A limitation in our study and similar reports in zebrafish is that the internal concentration in larvae of the drugs added to the bath is generally unknown. Often, higher concentrations must be used to see effects, compared to in vitro studies. In our experiments the layer of agarose over the larvae was 1.9 mm thick and over this distance diffusion is slow. It is possible to remove part of the agarose to increase drug access but, as this must be done manually, it may introduce a source of variability between larvae. In addition, drugs must cross the skin to reach internal organs. In one report, Parker et al. measured the concentration in larvae by liquid chromatography with tandem mass spectrometry and compared it to the bath concentration of various compounds [50]. They found 0.004-fold internal vs. external concentration for some drugs (adrenaline and ouabain), 0.07 for theophylline, 1- to 2-fold for verapamil and terfenadine, and yet 20-fold for cisapride and haloperidol, highlighting the importance of bioanalysis to interpret results, especially if effects are not observed [50]. To follow the effects of slow-acting drugs, we repeated measurements every 5 to 15 min (i.e. Figure 6B). An alternative method by cardioluminescence with GFP-aequorin allows non-stop imaging for extended periods (hours) [43].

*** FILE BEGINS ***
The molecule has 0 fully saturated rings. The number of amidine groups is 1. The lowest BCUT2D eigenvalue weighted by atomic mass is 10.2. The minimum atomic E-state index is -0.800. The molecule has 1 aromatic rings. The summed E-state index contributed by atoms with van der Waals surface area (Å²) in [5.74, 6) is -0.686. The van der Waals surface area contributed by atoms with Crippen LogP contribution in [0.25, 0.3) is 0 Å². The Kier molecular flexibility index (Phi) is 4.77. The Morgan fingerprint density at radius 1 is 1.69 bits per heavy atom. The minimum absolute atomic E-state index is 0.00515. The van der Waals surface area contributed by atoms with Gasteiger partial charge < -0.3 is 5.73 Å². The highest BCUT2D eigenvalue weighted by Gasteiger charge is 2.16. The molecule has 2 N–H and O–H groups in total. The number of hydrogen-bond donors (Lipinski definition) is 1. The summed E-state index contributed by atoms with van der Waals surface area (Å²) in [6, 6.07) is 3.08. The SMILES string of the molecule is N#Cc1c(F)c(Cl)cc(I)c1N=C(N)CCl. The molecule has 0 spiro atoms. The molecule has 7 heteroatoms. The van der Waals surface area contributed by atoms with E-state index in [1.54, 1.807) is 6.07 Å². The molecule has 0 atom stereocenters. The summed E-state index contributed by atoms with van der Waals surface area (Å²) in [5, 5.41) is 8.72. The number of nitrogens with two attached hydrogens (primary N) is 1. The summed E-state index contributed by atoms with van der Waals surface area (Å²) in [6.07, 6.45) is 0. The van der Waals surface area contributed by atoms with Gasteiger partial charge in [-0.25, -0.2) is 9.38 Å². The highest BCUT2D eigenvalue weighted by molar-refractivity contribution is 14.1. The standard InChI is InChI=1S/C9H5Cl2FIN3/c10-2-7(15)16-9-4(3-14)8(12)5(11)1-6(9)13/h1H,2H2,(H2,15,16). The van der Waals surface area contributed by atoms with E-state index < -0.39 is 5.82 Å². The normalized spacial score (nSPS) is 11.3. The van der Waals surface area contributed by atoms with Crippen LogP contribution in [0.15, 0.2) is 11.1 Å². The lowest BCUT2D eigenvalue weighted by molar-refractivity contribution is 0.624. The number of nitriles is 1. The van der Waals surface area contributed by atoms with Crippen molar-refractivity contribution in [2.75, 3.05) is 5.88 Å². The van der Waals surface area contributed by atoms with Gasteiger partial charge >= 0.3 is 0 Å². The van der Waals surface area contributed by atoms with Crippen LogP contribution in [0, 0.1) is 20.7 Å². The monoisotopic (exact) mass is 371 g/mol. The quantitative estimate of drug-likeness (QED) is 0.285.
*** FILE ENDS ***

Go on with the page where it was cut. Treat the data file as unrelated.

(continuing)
Caffeine is known to increase the Ca2+ leak of the SR by sensitizing the RyR to the luminal Ca2+ level [1], but in our experiments in vivo, it may act on several targets. The major effects observed with caffeine were a marked decrease in HR, reduced diastolic Ca2+ levels and an increase in the size of the Ca2+ transients (Figure 7). These effects, observed 1 hr after caffeine addition, are compatible with the regulation of diastolic Ca2+ by the HR and with the maintenance of flux balance at steady state [1, 9]. At the spontaneous HR of zebrafish larvae of about 4 Hz, diastolic Ca2+ levels were elevated, since Ca2+ transients did not have enough time to decay before the next Ca2+ transient occurred. Concurrently, the amplitude of the Ca2+ transient was small, likely due to a decrease in the LTCC current. Thus, Zhang et al. reported in zebrafish cardiomyocytes that ICa,L decreased with shorter stimulation intervals (from 2 to 0.33 s), due to inactivation of ICa,L by Ca2+, since it was associated with an increase in the diastolic Ca2+ levels (see Figure 5 in [19]). In our results, the HR after caffeine fell to less than 1 Hz, the diastolic Ca2+ levels decreased, likely approaching resting Ca2+ (the level observed in the absence of stimulation), and the amplitude of the Ca2+ transients increased (Figure 7 and Movie S4). We have also seen large ventricular Ca2+ transients associated with low HR provoked by drugs like dofetilide and astemizole (manuscript in preparation).